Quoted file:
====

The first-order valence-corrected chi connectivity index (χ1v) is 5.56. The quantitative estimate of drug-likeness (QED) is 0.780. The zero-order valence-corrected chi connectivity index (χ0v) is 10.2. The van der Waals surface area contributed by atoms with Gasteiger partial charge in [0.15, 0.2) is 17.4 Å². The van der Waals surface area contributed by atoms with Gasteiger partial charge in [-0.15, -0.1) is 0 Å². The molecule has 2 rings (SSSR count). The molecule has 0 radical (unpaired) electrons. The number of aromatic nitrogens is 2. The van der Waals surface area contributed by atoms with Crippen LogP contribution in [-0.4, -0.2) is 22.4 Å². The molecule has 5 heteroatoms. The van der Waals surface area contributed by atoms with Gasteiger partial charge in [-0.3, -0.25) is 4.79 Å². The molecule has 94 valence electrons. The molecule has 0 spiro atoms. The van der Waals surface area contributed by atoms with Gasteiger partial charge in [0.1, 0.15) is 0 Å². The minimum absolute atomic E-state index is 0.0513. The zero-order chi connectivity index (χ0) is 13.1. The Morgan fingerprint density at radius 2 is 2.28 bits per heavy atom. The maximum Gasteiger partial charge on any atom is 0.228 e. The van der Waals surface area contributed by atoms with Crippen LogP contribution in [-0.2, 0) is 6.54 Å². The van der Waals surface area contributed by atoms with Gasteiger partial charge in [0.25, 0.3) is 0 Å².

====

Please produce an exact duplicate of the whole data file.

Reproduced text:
The first-order valence-corrected chi connectivity index (χ1v) is 5.56. The quantitative estimate of drug-likeness (QED) is 0.780. The zero-order valence-corrected chi connectivity index (χ0v) is 10.2. The van der Waals surface area contributed by atoms with Gasteiger partial charge in [0.15, 0.2) is 17.4 Å². The van der Waals surface area contributed by atoms with Gasteiger partial charge in [-0.15, -0.1) is 0 Å². The molecule has 2 rings (SSSR count). The molecule has 0 radical (unpaired) electrons. The number of aromatic nitrogens is 2. The van der Waals surface area contributed by atoms with Crippen LogP contribution in [-0.4, -0.2) is 22.4 Å². The molecule has 5 heteroatoms. The van der Waals surface area contributed by atoms with Gasteiger partial charge in [-0.3, -0.25) is 4.79 Å². The molecule has 94 valence electrons. The molecule has 0 spiro atoms. The van der Waals surface area contributed by atoms with Gasteiger partial charge in [0.1, 0.15) is 0 Å². The minimum absolute atomic E-state index is 0.0513. The zero-order chi connectivity index (χ0) is 13.1. The Morgan fingerprint density at radius 2 is 2.28 bits per heavy atom. The maximum Gasteiger partial charge on any atom is 0.228 e. The van der Waals surface area contributed by atoms with Crippen LogP contribution in [-0.2, 0) is 6.54 Å². The van der Waals surface area contributed by atoms with Gasteiger partial charge in [0.25, 0.3) is 0 Å².